For me, the primary sell of the game is the promised deep, intricate faction interactions and real player choice. As such, I'd want any videos shown to emphasize these aspects; the combat gameplay is incidental to the experience, as far as I'm concerned.

Quote
-When would you want Dead State out by at the latest? (Keep in mind, no amount of money can make 10 people do the work of 25.)

A year after the Kickstarter starts would be ideal.  However, this can be rendered largely irrelevant through the simple expedient of releasing an alpha/beta version to pre-orders; even if the game isn't finished in 12 months, we'll still be able to play it and so can wait longer for a finished product. This way, you can take as much time as you need to finish the game, and Kickstarter backers/pre-orders can play it while they wait for a finished product (much like Project Zomboid has done). Win-win!

Quote
-What kind of rewards would you like to see and for how much? (For example, higher level sponsorship might get your portrait done up as a zombie or non-ally NPC featured in the game.)
Zombie and NPC portraits are a good idea, I think. I'd caution against unique items that have an actual effect on gameplay.

You might take a leaf out of Wasteland 2's book and offer a special party trait for pre-orders that just does some quirky or silly stuff, like, say, running into a character who looks an awful lot like somebody out of Bloodlines or Walking Dead. Sort of like the "Wild Wasteland" of FONV; that'd be a good way to give backers an incentive without actually having any impact on the gameplay.

Quote
-How often would you want to see updates and what would you like us to showcase? (Again, keep in mind, doing updates takes time out of our schedule.)

During a Kickstarter, you'd need to be active, so weekly updates would be ideal. Even minor, easy-to-produce text-only stuff like character bios or faction descriptions would be great, and, I imagine, wouldn't require an inordinate amount of effort on your guys' end.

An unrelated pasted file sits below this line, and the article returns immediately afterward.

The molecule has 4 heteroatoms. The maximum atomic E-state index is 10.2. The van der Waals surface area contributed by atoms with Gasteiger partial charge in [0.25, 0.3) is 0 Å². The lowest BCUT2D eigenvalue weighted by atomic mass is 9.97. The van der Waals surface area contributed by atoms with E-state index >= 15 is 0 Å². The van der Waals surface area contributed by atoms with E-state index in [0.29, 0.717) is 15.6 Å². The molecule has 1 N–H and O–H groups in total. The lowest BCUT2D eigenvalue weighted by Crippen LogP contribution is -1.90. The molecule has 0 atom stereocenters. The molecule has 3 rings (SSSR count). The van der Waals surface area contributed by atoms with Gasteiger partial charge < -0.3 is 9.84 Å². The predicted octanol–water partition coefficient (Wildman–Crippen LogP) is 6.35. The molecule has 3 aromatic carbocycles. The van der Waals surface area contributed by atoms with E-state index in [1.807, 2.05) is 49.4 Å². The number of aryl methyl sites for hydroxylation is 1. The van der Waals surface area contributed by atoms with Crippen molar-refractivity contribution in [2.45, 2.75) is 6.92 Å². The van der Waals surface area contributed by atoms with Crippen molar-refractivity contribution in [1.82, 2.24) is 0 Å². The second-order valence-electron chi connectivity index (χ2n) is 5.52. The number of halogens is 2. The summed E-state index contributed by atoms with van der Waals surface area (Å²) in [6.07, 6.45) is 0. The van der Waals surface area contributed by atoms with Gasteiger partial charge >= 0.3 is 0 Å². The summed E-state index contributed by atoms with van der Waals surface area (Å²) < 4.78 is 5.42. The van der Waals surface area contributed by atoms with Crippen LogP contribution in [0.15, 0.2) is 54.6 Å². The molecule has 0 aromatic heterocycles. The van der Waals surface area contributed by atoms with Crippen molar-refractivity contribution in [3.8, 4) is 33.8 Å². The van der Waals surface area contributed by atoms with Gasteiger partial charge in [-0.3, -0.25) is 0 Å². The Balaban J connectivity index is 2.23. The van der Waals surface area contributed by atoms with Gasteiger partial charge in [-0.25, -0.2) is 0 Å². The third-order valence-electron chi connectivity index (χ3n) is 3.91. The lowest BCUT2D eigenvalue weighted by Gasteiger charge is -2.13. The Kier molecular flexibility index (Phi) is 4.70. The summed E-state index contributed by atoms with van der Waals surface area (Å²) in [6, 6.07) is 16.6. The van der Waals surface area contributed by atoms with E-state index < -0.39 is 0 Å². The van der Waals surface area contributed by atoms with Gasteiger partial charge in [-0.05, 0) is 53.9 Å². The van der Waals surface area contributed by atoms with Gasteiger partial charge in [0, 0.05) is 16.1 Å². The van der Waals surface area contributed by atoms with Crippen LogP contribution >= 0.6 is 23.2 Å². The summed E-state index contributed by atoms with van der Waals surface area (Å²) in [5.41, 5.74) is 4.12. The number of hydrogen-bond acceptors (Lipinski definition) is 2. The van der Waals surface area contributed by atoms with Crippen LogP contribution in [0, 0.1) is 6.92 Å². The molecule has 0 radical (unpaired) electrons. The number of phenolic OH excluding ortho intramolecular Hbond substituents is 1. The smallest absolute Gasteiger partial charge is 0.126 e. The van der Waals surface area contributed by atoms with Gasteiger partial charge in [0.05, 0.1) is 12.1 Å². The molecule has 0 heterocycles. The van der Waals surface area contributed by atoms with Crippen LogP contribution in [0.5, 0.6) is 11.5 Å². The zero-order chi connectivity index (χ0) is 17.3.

Also, many other posters have already raised this point, but I'll stress it again; you should trumpet your status as the writer of Bloodlines to the high heavens. As the draw of this game is the promised deep faction and character interactions, people need to know you're able to deliver on that; the fact that you're the writer of Bloodlines tells potential backers that you can indeed deliver writing of this caliber. In all honesty, Bloodlines is the best-written game I've ever seen; I'd buy another game with writing of that caliber in a heartbeat. Indeed, that's how I found Dead State in the first place, and I suspect many others will be drawn to the game for the same reason.

Don't be afraid to really put your status as the writer of Bloodlines out there, because it will both grant faith in your ability to deliver on your promises and draw new customers.


Title: Re: 3/19 Monday Design Update - Kickstarting a Kickstarter Discussion
Post by: Imbecile on March 20, 2012, 11:55:34 am
-We’re planning on showing off some of the gameplay we think represents the game. What would you like to see most to feel confident about contributing to the game? (Please don’t describe a fully complete game.)

-When would you want Dead State out by at the latest? (Keep in mind, no amount of money can make 10 people do the work of 25.)

-What kind of rewards would you like to see and for how much? (For example, higher level sponsorship might get your portrait done up as a zombie or non-ally NPC featured in the game.)

-How often would you want to see updates and what would you like us to showcase? (Again, keep in mind, doing updates takes time out of our schedule.)

We still want to bring you the zombie survival RPG experience we set out to do from day one, but in order to get it done in a reasonable time frame, it’s no longer going to be possible without a way to sustain full-time development – your feedback would help shape our plans quite a bit. Thanks for your continued support and interest - let’s see if we can make 2012 a great year for Dead State!


I'd like to see some dialogue, or maybe something that shows the branching effect of a decision. I love that stuff.

I could deal with it being out early 2014. Things always take longer than you expect.

Rewards?: Soundtrack is nice. Your name in lights (in the credits). You get put on Brian and Annies Xmas card list. Baseball bat & Chainsaw combination. Fake zombie repellent. A bionic Kitten.
OK maybe scrub that last suggestion.

Few updates, but to a schedule you can keep. Monthly, but with the occasional surprise update just to keep people logging in





Title: Re: 3/19 Monday Design Update - Kickstarting a Kickstarter Discussion
Post by: Nerv on March 20, 2012, 12:12:23 pm